The absolute worst thing about the 8800GT is the name. It's confusing as all buggery. It's bad enough that people think 512MB 8600GTS cards are faster than 320MB 8800GTS', but what's going to happen now that the 8800GT is faster than the 8800GTS? There will no doubt be a lot of people correcting each other as they try to buy a more expensive 8800GTS.
Speaking of price, while we don't have anything official we should see it retail for around $250USD / $350AUD depending on the brand and bundle.
While the package didn't do a whole lot for us, the overclock is nice and really seems to help make it that little bit better and extend its lead over everything else in the price bracket.
The bad news is that it's a real kick in the pants for people who have just recently bought an 8800GTS. While knowing that the GT was coming we run into the name problem again where people think that it's going to be slower. This is completely understandable as well with NVIDIA offering an 8600GT that is slower than the 8600GTS.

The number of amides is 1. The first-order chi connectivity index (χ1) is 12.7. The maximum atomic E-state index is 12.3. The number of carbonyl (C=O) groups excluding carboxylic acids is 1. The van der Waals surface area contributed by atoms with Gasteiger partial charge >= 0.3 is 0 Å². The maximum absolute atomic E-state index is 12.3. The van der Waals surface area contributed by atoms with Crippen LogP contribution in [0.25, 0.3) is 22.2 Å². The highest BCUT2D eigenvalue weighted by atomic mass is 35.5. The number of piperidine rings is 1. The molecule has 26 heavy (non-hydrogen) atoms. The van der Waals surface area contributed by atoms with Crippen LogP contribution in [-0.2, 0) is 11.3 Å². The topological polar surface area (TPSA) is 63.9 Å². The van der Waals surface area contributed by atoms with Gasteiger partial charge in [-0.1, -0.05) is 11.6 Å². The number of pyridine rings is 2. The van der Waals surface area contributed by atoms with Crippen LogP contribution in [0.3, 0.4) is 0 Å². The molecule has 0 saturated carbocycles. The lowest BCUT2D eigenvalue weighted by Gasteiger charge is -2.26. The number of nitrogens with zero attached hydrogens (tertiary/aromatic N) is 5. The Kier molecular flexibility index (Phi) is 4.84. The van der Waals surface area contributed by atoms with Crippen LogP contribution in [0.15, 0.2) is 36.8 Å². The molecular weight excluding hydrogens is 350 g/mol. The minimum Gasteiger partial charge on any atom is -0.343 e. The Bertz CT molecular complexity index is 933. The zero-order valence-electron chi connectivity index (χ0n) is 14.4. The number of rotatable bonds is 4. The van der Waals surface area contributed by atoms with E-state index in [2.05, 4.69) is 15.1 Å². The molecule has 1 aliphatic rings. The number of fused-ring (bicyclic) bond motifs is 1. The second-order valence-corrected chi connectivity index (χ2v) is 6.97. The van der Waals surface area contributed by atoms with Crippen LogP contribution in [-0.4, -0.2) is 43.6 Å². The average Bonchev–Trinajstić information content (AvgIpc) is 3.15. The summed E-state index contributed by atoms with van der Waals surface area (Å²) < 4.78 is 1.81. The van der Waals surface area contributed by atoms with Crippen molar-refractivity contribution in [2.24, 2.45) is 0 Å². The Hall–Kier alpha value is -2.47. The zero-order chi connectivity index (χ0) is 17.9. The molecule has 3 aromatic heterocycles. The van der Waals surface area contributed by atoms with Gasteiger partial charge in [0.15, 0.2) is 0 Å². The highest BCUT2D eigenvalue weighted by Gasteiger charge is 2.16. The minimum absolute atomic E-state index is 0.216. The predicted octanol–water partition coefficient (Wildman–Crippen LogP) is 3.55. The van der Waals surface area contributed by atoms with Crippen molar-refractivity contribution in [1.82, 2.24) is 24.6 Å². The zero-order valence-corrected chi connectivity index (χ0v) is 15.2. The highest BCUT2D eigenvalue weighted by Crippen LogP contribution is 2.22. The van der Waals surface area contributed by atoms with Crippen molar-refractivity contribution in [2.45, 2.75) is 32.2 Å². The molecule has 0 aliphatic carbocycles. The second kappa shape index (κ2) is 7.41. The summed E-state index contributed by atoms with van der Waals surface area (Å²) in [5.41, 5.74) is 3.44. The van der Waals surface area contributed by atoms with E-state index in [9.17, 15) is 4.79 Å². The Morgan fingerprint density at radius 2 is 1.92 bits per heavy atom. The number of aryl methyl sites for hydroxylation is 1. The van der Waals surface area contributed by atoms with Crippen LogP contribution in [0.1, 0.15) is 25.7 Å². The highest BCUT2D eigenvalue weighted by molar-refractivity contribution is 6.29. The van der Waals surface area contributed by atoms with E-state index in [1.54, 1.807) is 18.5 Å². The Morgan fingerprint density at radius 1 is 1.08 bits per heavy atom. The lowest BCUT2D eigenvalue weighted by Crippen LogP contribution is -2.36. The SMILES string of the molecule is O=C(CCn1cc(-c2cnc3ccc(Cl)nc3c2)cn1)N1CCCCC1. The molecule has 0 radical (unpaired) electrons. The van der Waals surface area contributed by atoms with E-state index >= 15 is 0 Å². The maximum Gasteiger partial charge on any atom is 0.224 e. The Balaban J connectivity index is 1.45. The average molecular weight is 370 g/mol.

Performance....it's great and a lot better than we thought. It also doesn't look like they're going to do an AMD with press samples only, as we have heard that ASUS, BFG Tech, MSI, Inno3D and Palit are all due into Australia as early as Monday.
This model is probably a bit of a core dump so NVIDIA are ready to ramp up production of their new cards due out later this year, but this isn't something you would complain about. It allows people to turn around and pick up a high performance DirectX 10 offering without breaking the bank, and with the anticipated Crysis just around the corner this could be the card to get.
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